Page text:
Award Information

International Dissertation Research Fellowship 2021
Institutional Affiliation (at time of award):
New York University
The Limits of Freedom: The Politics of Labor and Race on Mexico’s Imperial Borderlands (1810-1908)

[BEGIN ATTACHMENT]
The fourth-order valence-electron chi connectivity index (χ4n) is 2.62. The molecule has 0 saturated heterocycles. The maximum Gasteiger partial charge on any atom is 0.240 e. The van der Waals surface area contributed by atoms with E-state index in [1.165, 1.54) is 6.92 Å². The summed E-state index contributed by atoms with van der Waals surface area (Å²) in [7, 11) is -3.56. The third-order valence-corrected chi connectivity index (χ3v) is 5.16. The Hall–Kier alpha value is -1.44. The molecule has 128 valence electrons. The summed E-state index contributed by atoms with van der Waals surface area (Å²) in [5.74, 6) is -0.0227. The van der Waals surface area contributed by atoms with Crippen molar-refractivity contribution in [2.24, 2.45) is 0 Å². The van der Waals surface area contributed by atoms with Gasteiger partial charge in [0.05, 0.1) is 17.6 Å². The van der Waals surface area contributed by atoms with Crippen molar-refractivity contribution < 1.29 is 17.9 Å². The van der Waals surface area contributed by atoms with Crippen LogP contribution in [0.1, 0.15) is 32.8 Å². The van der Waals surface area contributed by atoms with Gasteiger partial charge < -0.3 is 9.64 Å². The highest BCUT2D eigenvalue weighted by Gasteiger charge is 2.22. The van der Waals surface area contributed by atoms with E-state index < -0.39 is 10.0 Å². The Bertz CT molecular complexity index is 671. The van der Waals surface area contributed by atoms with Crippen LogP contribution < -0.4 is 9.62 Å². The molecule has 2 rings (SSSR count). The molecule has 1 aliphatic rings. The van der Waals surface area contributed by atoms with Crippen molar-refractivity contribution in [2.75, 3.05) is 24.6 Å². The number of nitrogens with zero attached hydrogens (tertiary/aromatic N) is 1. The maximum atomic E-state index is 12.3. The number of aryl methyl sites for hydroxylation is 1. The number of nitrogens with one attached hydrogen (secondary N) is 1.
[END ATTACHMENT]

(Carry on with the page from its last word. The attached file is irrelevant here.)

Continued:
When Mexican elites abolished slavery in 1829, they were among the first in the Americas to explicitly construct a national identity on the liberal values of abolition and racial equality. Yet Mexico became notoriously involved in various forms of forced labor of non-white Mexicans, often along its imperial borderlands that became rapidly integrated into the world market through commodity production. I bring my training as an historically grounded literary scholar together with methodologies in visual studies to make an original argument about how photographic, legal, and print archives justified forced labor and racial hierarchy within Mexico’s official framework of liberalism and racial inclusion from independence in 1821 until 1910. Canonical literature and history written by liberals in Mexico City construct a national identity grounded in abolition and racial inclusion. Yet other archives reveal practices that blurred the conceptual boundaries between slavery and freedom and the physical boundaries between nations, arising along what I call Mexico’s “imperial borderlands” in Tejas, Yucatán, and Chiapas-Guatemala. I show that the tensions between these different archives reveal compromises and contradictions that arose in Mexican liberals’ nation-building project as racial hierarchy and the immense profitability of agricultural commodity production exposed the limits of freedom and equality. Labor contracts and newspaper debates demonstrate how the rhetoric of freedom and consent was used to condemn the evils of African slavery even as it justified the forced indenture and trafficking of blacks and Indigenous persons. Photographic archives advertised narratives of modernization that subsumed local histories of Indigenous dispossession, enslavement, and resistance under a narrative of national progress. As liberals and revolutionaries throughout the Atlantic world created new definitions of freedom, interpreting sources outside of Mexico’s canonical literature and art shows how racial hierarchy and intensification of market relations limited one of the most ambitious projects of liberty and equality.